Boating in Dry Tortugas National Park

Bringing your own boat to Dry Tortugas National Park will provide you with the most opportunities to explore this remarkable national treasure.


Boating in Dry Tortugas

Never underestimate the weather when embarking on an open sea expedition. A sudden tropical storm can arise in the Gulf of Mexico any day of the year. Generally speaking the summer season has the calmer rainier months, and the winter season brings high winds and dry weather. For current weather conditions click here.

The tidal change in South Florida may not seem like much compared to the tidal changes of New England, but they certainly make a difference in the shallow marine waters of the Dry Tortugas. For tide charts click here. You will have to travel across open-ocean, with no land in site, in order to reach Dry Tortugas National Park. You will need NOAA nautical charts 11438 and 11434 to safely navigate to and from the park. For a NOAA chart click here.

Dry Tortugas National Park is a remote destination, no food, water, or fuel is available in the park. You must bring all provisions you will need for your entire journey to the park, at the park, and back home from the park. Please do NOT plan on “catching” your food. While fresh caught seafood is an excellent addition, you should not count on fishing to provide you with food. In addition to planning to bring enough provisions for the entire length of your expedition, you should also plan on bringing a few extra days’ worth of food and water. The weather can change from a beautiful clam sunny day, to tropical storm wind and rain in a moment’s notice. You should be prepared to spend an extra day or two in the sheltered waters of the Dry Tortugas should a storm sneak up on you. Having planned for a couple extra days of food and water will only be a little extra work if not needed, and a tremendous benefit should you need it.

Do not forget to take your trash with you. Dry Tortugas National Park is a remote destination with no trash or recycling facilities available to the public.

Boat Permits

All private boats entering Dry Tortugas National Park must first stop at the Garden Key headquarters located inside Fort Jefferson before recreating within the park. If you are simply transiting through the park, a boat permit is not necessary.

Boat permits are required for all recreational vessels including kayaks and dinghies, vessels operating under a Commercial Use Authorization and commercial fishing vessels. Vessels greater than 50 meters are required to have a Special Use Authorization in addition to the boat permit.

Overnight anchoring is only allowed in sandy bottom within 1 nautical mile of the Garden Key lighthouse (with the exception of the Special Protection Zones, see next paragraph). There is no anchoring allowed anywhere within the Research Natural Area (RNA). Within the RNA, mooring buoys are available for day use only for a maximum of 2 hours.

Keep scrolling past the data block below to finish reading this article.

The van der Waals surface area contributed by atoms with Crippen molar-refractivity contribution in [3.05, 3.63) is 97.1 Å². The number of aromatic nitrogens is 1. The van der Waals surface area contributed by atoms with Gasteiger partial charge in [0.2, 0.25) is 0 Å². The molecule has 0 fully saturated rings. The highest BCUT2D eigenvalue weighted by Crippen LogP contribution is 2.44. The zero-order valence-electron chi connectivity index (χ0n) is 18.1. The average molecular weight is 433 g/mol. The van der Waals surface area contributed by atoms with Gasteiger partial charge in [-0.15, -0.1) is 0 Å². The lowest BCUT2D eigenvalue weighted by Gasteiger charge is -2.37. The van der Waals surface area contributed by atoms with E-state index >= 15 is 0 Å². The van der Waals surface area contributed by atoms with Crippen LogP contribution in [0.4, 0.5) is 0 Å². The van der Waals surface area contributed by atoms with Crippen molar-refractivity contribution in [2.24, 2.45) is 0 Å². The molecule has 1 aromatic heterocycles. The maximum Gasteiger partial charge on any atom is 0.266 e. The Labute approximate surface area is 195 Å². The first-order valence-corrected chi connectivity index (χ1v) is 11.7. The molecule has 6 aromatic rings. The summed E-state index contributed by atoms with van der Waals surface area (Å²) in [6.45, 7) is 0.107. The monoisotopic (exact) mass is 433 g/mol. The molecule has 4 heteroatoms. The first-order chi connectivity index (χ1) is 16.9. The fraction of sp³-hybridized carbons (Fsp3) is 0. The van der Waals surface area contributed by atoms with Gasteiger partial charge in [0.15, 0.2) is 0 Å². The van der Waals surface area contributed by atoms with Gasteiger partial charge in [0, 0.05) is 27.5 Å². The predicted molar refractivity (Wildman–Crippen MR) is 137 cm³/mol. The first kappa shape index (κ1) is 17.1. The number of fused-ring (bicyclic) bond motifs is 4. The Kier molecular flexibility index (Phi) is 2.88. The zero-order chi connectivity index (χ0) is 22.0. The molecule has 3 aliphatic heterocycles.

Public Dock

Yes, the main dock and the 3 finger piers closest to the main dock are available for public use at Garden Key. Visitors can tie up their vessels to the dock or visitor-use finger piers for a maximum of 2 hours per day between sunrise and sunset. Please do not use finger piers that are designated for Government Vessels Only.

However, there are some exceptions: The main dock is occupied from 10 a.m. to 3 p.m. daily, due to the presence of the passenger ferry boat. On certain days, the main dock is not available for use when the park supply boat unloads cargo or unloads fuel.

There may be other instances when the dock is not accessible. If this is the case, please contact park staff on VHF 16 for further questions.

The park does not have a shuttle service for boats anchored in the harbor. If you have a small enough dinghy, kayak, canoe or small boat, you can secure it at the dinghy beach located on the left-hand side of the main dock at Garden Key. Or, you can use either of the 3 finger piers closest to the main dock up to a maximum of 2 hours per day.

Personal Watercraft

The use of personal watercraft (e.g jet skis) is prohibited inside the park and cannot be used as tenders. Visitors are allowed to beach their kayaks, canoes, small dinghys in the dinghy beach located at Loggerhead Key and Garden Key.

Spearfishing and Lobstering

Neither spearfishing nor lobstering is allowed in the Park. Taking fish by pole spear, Hawaiian sling, rubber powered, pneumatic, or spring loaded gun or similar device known as a speargun, air rifles, bows and arrows, power-heads, or explosive powered guns are prohibited. Operators of vessels within the park must break down and store all weapons described in this paragraph so that they are not available for immediate use.

Special Protection Zones

While you are free to explore most areas of the National Park, there are a few areas with special protection status and are thus off limits to visitors. These area include the “Shark Special Protection Zone”, the “Coral Special Protection Zone”, Bush Key during nesting season, and East Key, Middle Key, and Long Key are closed all year round. You must check with a Park Ranger once you arrive at Garden Key for details on the special protection zone boundaries.

Prohibited Items

No spearfishing or collecting of lobsters is allowed in the park, all spears must be dismantled and stowed away. If you have collected lobsters or speared fish outside of the National Park, you must radio in your catch to the park on channel 16 before entering National Park waters. Firearms are prohibited inside any government building.

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